Leveraging instant gratification

Using instant gratification in search of a creative solution

Are our children in search of instant gratification?

Being gratified by something is a good feeling.

Those natural high’s we experience are a result of a neurotransmitter called Dopamine being activated. It encourages us to keep going and to do something over again.

The answer to this question is yes, but it is not confined to children. It is a biological phenomena that keeps us moving forward if we use it correctly.

Girl instant gratification with apple

Instant gratification becomes a habit

The reason a task provides instant gratification and becomes a habit (good or bad) is because it ticks four things which James Clear describes in his book Atomic Habits.

  1. Obvious
  2. Attractive
  3. Easy
  4. Satisfying

 

For example

A teenager is given an assignment or some homework and they internet search the answer, write it up and hand it in. Task completed!

The habit of completing the homework using Google is therefore:

Obvious – Everyone has heard of it as a source of information and is accessible on everyone’s computer

Attractive – Chances are they will be able to find credible information that they can use

Easy – The search is super fast and the algorithms are getting super intuitive at understanding what they want

Satisfying – They got the results the teacher was looking for

 

Understandably children are asking “Why do we need to remember all this stuff anyway when we can just Google it?” and “Why do we need to go anywhere else?”

Using the habit to help us remember stuff from school

School is one of the few places that we are required to commit information to short term memory. Beyond school, at home, in the workplace, travelling etc we can draw upon external sources of information to solve our problems.

The external sources can be the internet, books, friends or podcasts for example. School is different because we have set up a system of assessment to measure progress. The system of assessment comprises exams. Exams require us to recall information in our short term memory.

But if this information is going to be valuable to us beyond school then we need to understand ‘why’ and ‘how’ it is useful. If we do, it will help us remember it and be able to draw upon it when we need it to solve problems throughout our life.

Girl learning in classroom gratification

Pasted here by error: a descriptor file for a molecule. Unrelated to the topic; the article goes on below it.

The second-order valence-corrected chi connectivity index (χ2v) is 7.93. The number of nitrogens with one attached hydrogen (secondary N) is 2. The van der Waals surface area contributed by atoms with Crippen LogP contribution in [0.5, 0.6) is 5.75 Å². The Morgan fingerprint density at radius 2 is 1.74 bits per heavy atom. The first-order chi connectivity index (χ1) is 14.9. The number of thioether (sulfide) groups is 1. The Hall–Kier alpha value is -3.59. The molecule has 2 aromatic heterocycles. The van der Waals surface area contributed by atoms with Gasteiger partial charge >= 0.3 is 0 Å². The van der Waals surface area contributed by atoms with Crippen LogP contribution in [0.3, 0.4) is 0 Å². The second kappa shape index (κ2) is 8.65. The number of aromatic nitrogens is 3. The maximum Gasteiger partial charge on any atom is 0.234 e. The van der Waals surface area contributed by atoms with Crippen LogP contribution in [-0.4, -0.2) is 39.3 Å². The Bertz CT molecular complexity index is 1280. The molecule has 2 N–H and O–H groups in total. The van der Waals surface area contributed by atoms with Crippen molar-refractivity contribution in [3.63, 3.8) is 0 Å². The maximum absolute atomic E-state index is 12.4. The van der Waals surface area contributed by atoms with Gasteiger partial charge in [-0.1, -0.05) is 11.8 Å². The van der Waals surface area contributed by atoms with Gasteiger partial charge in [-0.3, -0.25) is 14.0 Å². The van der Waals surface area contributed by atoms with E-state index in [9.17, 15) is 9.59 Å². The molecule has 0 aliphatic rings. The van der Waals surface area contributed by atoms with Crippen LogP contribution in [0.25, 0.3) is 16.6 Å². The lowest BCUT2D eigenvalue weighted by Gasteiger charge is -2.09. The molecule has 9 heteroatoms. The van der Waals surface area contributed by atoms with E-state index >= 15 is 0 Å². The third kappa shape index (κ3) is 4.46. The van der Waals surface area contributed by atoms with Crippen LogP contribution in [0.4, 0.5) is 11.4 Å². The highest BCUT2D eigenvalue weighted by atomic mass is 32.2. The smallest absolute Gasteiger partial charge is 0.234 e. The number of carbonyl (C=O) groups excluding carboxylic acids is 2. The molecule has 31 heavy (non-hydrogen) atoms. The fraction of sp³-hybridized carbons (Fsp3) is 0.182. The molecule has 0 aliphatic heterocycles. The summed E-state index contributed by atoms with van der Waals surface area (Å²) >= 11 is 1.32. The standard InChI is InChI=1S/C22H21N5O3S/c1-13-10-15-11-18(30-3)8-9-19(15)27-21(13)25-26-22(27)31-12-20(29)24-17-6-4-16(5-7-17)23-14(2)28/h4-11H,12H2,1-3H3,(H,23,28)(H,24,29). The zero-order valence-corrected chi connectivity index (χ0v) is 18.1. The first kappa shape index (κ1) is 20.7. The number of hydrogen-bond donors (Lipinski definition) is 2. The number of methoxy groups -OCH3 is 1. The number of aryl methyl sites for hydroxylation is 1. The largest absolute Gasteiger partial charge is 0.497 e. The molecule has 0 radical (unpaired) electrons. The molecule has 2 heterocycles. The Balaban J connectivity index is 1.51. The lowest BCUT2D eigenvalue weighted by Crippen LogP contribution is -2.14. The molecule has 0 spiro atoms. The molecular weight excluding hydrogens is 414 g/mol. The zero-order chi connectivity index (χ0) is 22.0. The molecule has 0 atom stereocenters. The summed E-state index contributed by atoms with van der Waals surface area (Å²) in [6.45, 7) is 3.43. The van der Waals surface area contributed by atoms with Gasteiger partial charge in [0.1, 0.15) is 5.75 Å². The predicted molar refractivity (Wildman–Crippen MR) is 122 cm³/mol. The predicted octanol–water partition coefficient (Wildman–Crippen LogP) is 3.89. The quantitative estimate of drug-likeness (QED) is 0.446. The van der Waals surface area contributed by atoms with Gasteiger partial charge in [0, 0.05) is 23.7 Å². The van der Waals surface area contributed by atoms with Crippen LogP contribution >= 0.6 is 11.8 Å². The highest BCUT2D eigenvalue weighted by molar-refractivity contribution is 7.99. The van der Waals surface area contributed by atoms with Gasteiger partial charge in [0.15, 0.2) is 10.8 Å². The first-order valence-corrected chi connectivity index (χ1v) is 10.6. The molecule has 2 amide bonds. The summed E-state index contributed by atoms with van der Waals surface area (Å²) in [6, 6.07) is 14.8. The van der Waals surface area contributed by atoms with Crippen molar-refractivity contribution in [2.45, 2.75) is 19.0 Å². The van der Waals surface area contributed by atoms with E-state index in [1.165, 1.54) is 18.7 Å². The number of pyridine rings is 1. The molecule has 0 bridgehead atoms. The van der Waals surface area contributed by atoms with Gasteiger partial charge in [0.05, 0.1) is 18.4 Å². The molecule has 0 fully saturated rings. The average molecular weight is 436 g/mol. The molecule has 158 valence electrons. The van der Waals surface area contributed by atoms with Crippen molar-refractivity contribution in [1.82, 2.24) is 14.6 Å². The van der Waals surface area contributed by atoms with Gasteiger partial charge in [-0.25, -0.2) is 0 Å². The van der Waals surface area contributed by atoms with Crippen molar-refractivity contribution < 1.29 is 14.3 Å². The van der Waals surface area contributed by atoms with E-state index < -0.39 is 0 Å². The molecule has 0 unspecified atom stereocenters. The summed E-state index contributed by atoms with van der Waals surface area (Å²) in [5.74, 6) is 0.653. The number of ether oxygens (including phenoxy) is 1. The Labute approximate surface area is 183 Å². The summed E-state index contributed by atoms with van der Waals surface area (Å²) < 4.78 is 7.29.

Source: Adobe Stock

How to leverage instant gratification to develop creative thinking

Why not use that instant gratification as a way to continue the creative and critical thinking process?

Creativity starts with a problem.

If the homework or the assignment appears boring or irrelevant let us ask ourselves the following question before we dismiss it and go straight for the Google answer.

“Why do I need to learn this stuff?”

When we have context we are more likely to commit it to memory. So let us answer this question in order to answer the homework.

Now we have our problem – “Why do I need to learn this stuff?”

From here the creative process starts: Saturate, Percolate, Create, Celebrate, Rejuvenate.

For the purposes of this article we are just going to concentrate on Saturating ourselves with knowledge.

At this Stage, we can begin to leverage the habit of Googling.

Creative Process

Start creative thinking from three sources

Rather than internet search the topic of the assignment, instead research “Why do I need to know X.”

Start with the easy habit. Leverage it to get the process of research a little further so we can understand why we need to know the information and complete the task we have been given.

  1. Ask a Search Engine “Why do I need to know…” + Research. By adding the word research into your search criteria you add a level of evidence based information to your answer. Go beyond Page 1 to Page 2. Finally press the Image link to see how people have visually displayed the answer to your question, Why do I need to know this stuff.
  2. Ask Someone Else – in particular someone’s opinion you value and trust. That could be parents, teacher’s, family members, friends, or someone they don’t know but respect.
  3. Find an App – an app that uses the information you are expected to learn to solve a problem or solves the problem itself.

Of course you can replace number 3. with a podcast or a book, but I like Apps/Software as a simple example because it demonstrates how the information is relevant in the world.

These three steps can take 30 minutes or they can take 30 days. It depends upon our timeframe for completing the original task/homework/assignment.

This way we can turn what appears to be a bad habit into a good habit that will serve us well in our lives beyond school.

The short and long term benefits

  1. We are more likely to commit it to memory because the information now has context
  2. We are going to submit more interesting work, which ideally results in better grades
  3. We are more competent which then contributes to our confidence

In Summary

  • If the homework seems pointless leverage the Google search to answer “Why do I need to learn X?”
  • Use the habit of the internet search to start the process so they get that hit of dopamine early on. This will encourage them to continue.
  • Saturate with three (3) pieces of new knowledge to answer why you need to know your homework question.

 

With this we are well on our way to #Creating something unique we can be proud of.

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